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Strong-field and attosecond physics in solids


Strong-field and attosecond physics in solids

S. Ghimire, G. Ndabashimiye, A.D. DiChiara, E. Sistrunk, M.I. Stockman, P. Agostini, L.F. DiMauro, D.A. Reis

We review the status of strong-field and attosecond processes in bulk transparent solids near the Keldysh tunneling limit. For high enough fields and low-frequency excitations, the optical and electronic properties of dielectrics can be transiently and reversibly modified within the applied pulse. In Ghimire et al (2011 Phys. Rev. Lett. 107 167407) non-parabolic band effects were seen in photon-assisted tunneling experiments in ZnO crystals in a strong mid-infrared field. Using the same ZnO crystals, Ghimire et al(2011 Nat. Phys. 7 138–41) reported the first observation of non-pertubative high harmonics, extending well above the bandgap into the vacuum ultraviolet. Recent experiments by Schubert et al (2014 Nat. Photonics 8 119–23) showed a carrier envelope phase dependence in the harmonic spectrum in strong-field 30 THz driven GaSe crystals which is the most direct evidence yet of the role of sub-cycle electron dynamics in solid-state harmonic generation. The harmonic generation mechanism is different from the gas phase owing to the high density and periodicity of the crystal. For example, this results in a linear dependence of the high-energy cutoff with the applied field in contrast to the quadratic dependence in the gas phase. Sub-100 attosecond pulses could become possible if the harmonic spectrum can be extended into the extreme ultraviolet (XUV). Here we report harmonics generated in bulk MgO crystals, extending to $\sim 26$ eV when driven by ~35 fs, 800 nm pulses focused to a ~1 VÅ$^{-1}$ peak field. The fundamental strong-field and attosecond response also leads to Wannier–Stark localization and reversible semimetallization as seen in the sub-optical cycle behavior of XUV absorption and photocurrent experiments on fused silica by Schiffrin et al (2013Nature 493 70–4) and Schultze et al (2013 Nature 493 75–8). These studies are advancing our understanding of fundamental strong-field and attosecond physics in solids with potential applications for compact coherent short-wavelength sources and ultra-high speed optoelectronics.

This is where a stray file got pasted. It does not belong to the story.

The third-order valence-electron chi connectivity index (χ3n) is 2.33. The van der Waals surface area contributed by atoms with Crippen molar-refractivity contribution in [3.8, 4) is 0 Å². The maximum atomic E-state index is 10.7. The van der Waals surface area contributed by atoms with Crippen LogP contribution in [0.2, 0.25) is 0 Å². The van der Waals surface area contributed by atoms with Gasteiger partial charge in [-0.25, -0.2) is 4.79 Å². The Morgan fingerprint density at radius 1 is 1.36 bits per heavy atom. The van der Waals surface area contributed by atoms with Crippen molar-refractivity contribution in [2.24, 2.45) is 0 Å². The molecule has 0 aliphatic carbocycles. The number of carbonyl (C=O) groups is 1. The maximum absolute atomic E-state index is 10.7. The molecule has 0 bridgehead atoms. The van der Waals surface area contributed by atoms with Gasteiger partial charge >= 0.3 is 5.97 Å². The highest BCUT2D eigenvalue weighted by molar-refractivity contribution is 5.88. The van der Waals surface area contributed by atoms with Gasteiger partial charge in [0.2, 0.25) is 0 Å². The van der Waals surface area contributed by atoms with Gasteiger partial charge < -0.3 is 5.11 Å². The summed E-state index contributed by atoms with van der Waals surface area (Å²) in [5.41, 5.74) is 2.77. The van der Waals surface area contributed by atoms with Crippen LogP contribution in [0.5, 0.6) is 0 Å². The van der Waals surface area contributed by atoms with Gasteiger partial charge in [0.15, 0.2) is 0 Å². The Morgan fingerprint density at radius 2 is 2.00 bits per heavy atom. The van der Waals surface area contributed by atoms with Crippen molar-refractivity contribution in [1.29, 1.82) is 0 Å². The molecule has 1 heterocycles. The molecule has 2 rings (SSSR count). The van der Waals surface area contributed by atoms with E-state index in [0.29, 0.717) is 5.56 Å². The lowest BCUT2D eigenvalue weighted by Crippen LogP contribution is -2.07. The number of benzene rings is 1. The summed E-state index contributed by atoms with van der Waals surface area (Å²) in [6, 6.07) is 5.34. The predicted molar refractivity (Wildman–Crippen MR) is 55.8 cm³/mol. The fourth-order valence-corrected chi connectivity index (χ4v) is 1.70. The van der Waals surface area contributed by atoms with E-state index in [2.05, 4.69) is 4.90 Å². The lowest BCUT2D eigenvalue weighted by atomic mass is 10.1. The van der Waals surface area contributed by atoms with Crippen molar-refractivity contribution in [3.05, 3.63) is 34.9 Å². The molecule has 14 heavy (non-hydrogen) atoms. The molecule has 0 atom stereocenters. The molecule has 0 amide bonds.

Journal of Physics B